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Re: [EME] Proposal for next steps on secure release

From: David Dorwin <ddorwin@google.com>
Date: Fri, 21 Aug 2015 16:54:13 -0700
Message-ID: <CAHD2rshGmdgbT9YX9KYCkQWKMZd1S=nGA_o6M=5TCKJoOucj=g@mail.gmail.com>
To: Mark Watson <watsonm@netflix.com>
Cc: "public-html-media@w3.org" <public-html-media@w3.org>
On Tue, Aug 18, 2015 at 7:21 AM, Mark Watson <watsonm@netflix.com> wrote:

> On Aug 17, 2015, at 10:55 PM, David Dorwin <ddorwin@google.com> wrote:
> I think we agree that EME should support concurrency fraud detection and
> enforcement while ensuring a strong user experience - we just differ in our
> opinions of where this can be best solved and where the complexities should
> lie. The renewals approach demonstrates there is a viable solution to
> securely detect and enforce concurrent usage
> As per my other mail, we don't agree that it covers all the use-cases with
> reasonable UX and server architecture impacts.

You're disagreeing with something I didn't say. I said there is a viable
solution. As I replied in that other thread
I think your mail addressed something other than renewal.

> that conforms to the web platform, and there appears to be agreement to
> support it in the EME spec.
> But we do agree it should be in the spec.
> Thus, the question is whether secure release, an alternative mechanism for
> concurrency fraud detection (but not enforcement) is acceptable and should
> also be included as an alternative in the spec.
> Despite the benefits to server availability or complexity - the magnitude
> of which we believe is debatable [1] - our main concerns on secure release
> remain unaddressed: supporting this feature imposes architectural
> constraints on (billions of) clients to ensure secure release works as
> intended,
> The feature is proposed to be optional, so nothing is imposed on anyone.

Making it “optional” doesn’t change that there are unresolved architectural

> and it is incompatible with some user-beneficial browsing modes and client
> architectures. (There is more on this in
> https://lists.w3.org/Archives/Public/public-html-media/2015Jun/0029.html.)
> In the license renewal thread, Mark questioned whether “additional
> [server] architectural complexity is justified and proportionate for this
> problem." I noted in my reply that such complexity is not a requirement for
> successful use of renewal. However, I believe that “proportionate for this
> problem” is a good evaluation metric for secure release. For a very narrow
> use case (a subset of the small number of sites using DRM’d media),
> including secure release (a partial solution that supports detection only)
> in the spec dictates that all user agents be architected to allow part of
> an application to write data after that web application is closed (or
> provide CDMs access to tamper-evident persistent storage).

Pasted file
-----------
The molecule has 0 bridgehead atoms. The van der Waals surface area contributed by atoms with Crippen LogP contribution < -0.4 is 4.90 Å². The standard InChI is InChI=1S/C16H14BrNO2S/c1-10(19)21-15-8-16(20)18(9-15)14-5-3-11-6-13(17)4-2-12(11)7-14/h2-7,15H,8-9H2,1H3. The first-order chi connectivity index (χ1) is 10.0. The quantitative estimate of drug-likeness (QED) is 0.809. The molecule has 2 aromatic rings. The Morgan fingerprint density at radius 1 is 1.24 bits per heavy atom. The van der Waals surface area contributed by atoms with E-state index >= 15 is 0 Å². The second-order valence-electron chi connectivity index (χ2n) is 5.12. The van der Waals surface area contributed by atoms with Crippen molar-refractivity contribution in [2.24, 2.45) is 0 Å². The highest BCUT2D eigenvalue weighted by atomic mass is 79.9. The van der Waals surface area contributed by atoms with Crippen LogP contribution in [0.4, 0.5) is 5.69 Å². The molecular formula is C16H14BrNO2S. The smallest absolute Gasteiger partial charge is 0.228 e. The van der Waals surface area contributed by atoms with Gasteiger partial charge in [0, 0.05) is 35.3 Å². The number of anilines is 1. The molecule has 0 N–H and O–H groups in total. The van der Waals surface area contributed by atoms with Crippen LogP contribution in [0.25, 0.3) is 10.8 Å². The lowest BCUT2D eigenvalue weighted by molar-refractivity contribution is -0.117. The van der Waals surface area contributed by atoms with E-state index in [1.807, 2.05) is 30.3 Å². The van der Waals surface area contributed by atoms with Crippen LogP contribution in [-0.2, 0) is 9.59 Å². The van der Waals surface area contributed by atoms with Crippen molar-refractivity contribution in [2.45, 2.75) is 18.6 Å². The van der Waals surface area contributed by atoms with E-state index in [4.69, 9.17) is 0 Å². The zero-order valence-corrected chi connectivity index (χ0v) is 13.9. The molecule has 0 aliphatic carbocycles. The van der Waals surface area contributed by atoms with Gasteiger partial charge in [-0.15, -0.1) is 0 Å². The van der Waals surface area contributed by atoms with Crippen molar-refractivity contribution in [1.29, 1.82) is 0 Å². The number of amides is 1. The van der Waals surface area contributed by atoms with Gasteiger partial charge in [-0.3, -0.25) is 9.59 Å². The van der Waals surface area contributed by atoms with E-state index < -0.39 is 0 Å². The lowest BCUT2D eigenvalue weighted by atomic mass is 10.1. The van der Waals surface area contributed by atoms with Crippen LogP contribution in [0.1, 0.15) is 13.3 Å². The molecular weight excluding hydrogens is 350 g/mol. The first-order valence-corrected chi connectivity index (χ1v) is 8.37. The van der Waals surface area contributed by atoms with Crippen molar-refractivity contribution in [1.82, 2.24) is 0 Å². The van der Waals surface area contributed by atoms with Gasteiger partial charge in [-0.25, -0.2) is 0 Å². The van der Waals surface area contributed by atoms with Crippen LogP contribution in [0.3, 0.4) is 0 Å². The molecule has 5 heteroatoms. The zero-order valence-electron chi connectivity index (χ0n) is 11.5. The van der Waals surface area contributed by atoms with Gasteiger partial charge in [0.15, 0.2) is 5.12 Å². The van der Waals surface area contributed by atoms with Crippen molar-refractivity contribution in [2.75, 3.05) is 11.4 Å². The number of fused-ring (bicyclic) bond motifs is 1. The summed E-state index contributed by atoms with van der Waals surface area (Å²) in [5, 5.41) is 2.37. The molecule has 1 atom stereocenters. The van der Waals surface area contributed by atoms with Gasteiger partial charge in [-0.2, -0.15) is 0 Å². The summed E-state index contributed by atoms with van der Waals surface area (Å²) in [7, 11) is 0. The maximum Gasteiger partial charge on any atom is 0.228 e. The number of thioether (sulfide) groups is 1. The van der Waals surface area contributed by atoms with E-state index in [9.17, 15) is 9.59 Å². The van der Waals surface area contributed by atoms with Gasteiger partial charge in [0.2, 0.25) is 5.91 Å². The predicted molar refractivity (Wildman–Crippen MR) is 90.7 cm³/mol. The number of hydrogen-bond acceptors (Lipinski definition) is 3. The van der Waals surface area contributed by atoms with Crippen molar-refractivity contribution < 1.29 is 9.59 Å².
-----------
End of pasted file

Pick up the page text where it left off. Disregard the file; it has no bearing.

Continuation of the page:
> No, this is incorrect. The requirement is that the *CDM* not the web
> application be able to write on session close. Very different.
> This may have implications for client software architecture, for sure, but
> not web architecture.

I think we should clarify how the CDM behavior for this feature relates to
the application and thus web architecture. I'll cover that in the
discussion of the architectural question. I think the underspecification of
“tracked” sessions in the current spec text further contributes to the
confusion. I'll file a spec issue to address that.

> That does not seem like a proportionate approach to address a preference
> for one fraud detection mechanism over the alternative, which avoids such
> requirements on all clients.
> Since the implications go beyond EME and are related to platform
> architecture, I propose we solicit guidance from the Technical Architecture
> Group on whether the architectural implications are acceptable and
> consistent with the principles of the web platform and whether there might
> be alternatives we have not considered. That will either confirm or
> alleviate the majority of our concerns around secure release's inclusion in
> EME and resolve our current impasse.
> I don't agree this needs to go to the TAG because I do not see any web
> architecture issue here.

The crux of the impasse is disagreement as to whether this is a web
architecture issue. As I said in the telecon, the TAG is the appropriate
party to make that determination as well as provide any relevant direction,
and we will follow up.

> ...Mark
> David
> [1] I am having trouble identifying meaningful advantages of secure
> release over license renewal, both for the majority of users and
> server-side implementation. As mentioned in the other thread, the
> successful use of secure release appears to depend on server-side
> heuristics to identify clients on which enforcement mechanisms should be
> applied. (It appears from Mark’s reply that we should discuss this more.)
> In addition, services using secure release may need different heuristics
> depending on whether a client implements it using tamper-evident persistent
> storage or write-on-close.
> As described in the license renewal document, simple heuristics would
> enable variable buckets that would allow most users to be provided lenient
> renewal times. We believe it’s possible that such times would be sufficient
> to avoid user experience problems caused by the types of outages secure
> release seeks to avoid, all without having to implement resilient
> independent license servers. Add to this the fact that secure release does
> not provide enforcement, and using secure release ends up being more
> complex with negligible meaningful benefit.
Received on Friday, 21 August 2015 23:55:04 UTC

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